After the Washington in Bloom committee spent months of preparing, the results of the America in Bloom National Awards have been announced.
The city of Washington earned eight of 10 stars this year and was the winner of the 12,000-14,000 population category.
Washington also received special recognition for its flowers.
“Great job at keeping Washington beautiful,” Mayor Sandy Lucy said to a crowd gathered near city hall Monday.
Washington also was one of the top three of 43 communities up for the heritage preservation award.
“I’m thrilled to see us get that recognition even if we didn’t win because we do a really great job of that,” said Carolyn Witt, Downtown Washington Inc.
The national symposium was held Saturday, Oct. 5, in St. Charles, Ill. This year, Sally Bocklage, WIB co-chair; Lucy; Wayne Dunker, parks director; Josh Wargo, arborist/horticulturist; Dave Wehmeyer, WIB co-chair; John Steffens, member; and Witt all attended the symposium.
Before adjourning, Lucy presented a video to officially welcome AIB communities to Washington for next year’s symposium. That video is expected to be up on the city’s website later this week.
“Our wheels are turning for next year,” said Lucy. “People from all over are excited to come to Washington next year.”
Prior to this symposium, members of the Washington Garden Club, P.E.O Chapter CD, Franklin County Master Gardeners and P.E.O Chapter LV blanket stitched cutouts of the state of Missouri to be used for invitations to the 2020 symposium in Washington.
The cutouts had corn cob pipes sewn onto them. The pipes were donated by Missouri Meerschaum Company in Washington.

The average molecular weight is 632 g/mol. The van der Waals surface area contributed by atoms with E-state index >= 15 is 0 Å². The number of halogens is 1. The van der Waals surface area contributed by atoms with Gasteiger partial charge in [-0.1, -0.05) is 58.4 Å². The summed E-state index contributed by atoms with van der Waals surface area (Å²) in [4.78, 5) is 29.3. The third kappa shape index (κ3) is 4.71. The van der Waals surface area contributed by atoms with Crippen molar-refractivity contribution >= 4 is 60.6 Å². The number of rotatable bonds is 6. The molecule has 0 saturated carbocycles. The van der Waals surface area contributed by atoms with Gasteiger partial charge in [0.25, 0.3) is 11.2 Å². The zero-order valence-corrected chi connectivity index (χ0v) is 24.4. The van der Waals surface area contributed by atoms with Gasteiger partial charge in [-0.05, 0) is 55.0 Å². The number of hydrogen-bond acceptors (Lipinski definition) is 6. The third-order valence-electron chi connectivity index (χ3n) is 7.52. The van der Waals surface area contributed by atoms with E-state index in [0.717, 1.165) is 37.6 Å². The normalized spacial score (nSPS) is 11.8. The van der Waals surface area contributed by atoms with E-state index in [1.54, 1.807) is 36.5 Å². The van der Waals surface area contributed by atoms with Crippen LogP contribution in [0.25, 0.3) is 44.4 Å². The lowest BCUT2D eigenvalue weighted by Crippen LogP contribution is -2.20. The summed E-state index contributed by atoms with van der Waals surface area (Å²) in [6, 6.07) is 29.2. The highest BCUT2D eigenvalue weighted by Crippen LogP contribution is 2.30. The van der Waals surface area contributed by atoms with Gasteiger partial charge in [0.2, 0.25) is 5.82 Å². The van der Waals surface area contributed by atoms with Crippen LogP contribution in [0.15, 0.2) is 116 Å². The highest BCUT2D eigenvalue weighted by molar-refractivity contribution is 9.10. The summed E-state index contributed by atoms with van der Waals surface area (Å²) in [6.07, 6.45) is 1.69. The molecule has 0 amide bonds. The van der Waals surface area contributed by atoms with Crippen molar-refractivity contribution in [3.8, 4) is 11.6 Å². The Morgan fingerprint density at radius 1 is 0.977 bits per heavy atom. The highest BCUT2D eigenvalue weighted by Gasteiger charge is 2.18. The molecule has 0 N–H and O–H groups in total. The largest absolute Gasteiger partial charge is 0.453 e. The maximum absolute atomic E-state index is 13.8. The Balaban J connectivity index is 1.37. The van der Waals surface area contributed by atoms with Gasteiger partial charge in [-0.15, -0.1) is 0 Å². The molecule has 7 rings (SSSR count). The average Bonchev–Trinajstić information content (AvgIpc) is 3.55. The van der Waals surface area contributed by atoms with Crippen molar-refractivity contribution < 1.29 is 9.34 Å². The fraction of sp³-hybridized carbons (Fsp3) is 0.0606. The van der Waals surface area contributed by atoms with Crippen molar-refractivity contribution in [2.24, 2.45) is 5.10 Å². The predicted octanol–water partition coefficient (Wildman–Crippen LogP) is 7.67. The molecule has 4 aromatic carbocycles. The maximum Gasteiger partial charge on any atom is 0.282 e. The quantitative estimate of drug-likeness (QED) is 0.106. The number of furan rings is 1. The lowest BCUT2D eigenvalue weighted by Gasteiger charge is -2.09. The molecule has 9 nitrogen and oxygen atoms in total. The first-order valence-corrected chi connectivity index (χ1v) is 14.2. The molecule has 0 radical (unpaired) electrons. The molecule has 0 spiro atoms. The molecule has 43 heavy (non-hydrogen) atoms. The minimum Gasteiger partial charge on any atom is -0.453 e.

Those invitations were placed at each seat during Saturday night’s award ceremony. Lucy said people were amazed when they saw the cutouts.
Wehmeyer noted that many of the AIB communities have larger budgets.
“What we do for the money we have is amazing,” he said.
“This community is powered by volunteers,” said Lucy. “We thank you.”
The WIB committee received the formal evaluation from the judges Monday morning.
After a quick look over the evaluation, Bocklage said the city’s environmental effort is not among the highest of their scores.
“If you all can be ambassadors to encourage restaurants to not use Styrofoam it would save the environment so much,” she said.
Communities are evaluated on heritage, environmental effort, community vitality, urban forestry, floral display, landscape display and overall impression.
The judges who visited in July, Jack Clasen and Bruce Riggs, had previously visited before as AIB judges.
This year was the 18th annual AIB National Symposium and Awards Ceremony. In addition to the awards ceremony, the representatives from Washington attended speaker sessions, tours of the host city and were able to see what the host city committee did before the attendees arrived.
More than 260 communities from 43 states have participated in the program. Washington has been a participant since 2011.
“Aren’t we lucky we chose Washington to be our home?” said Bocklage.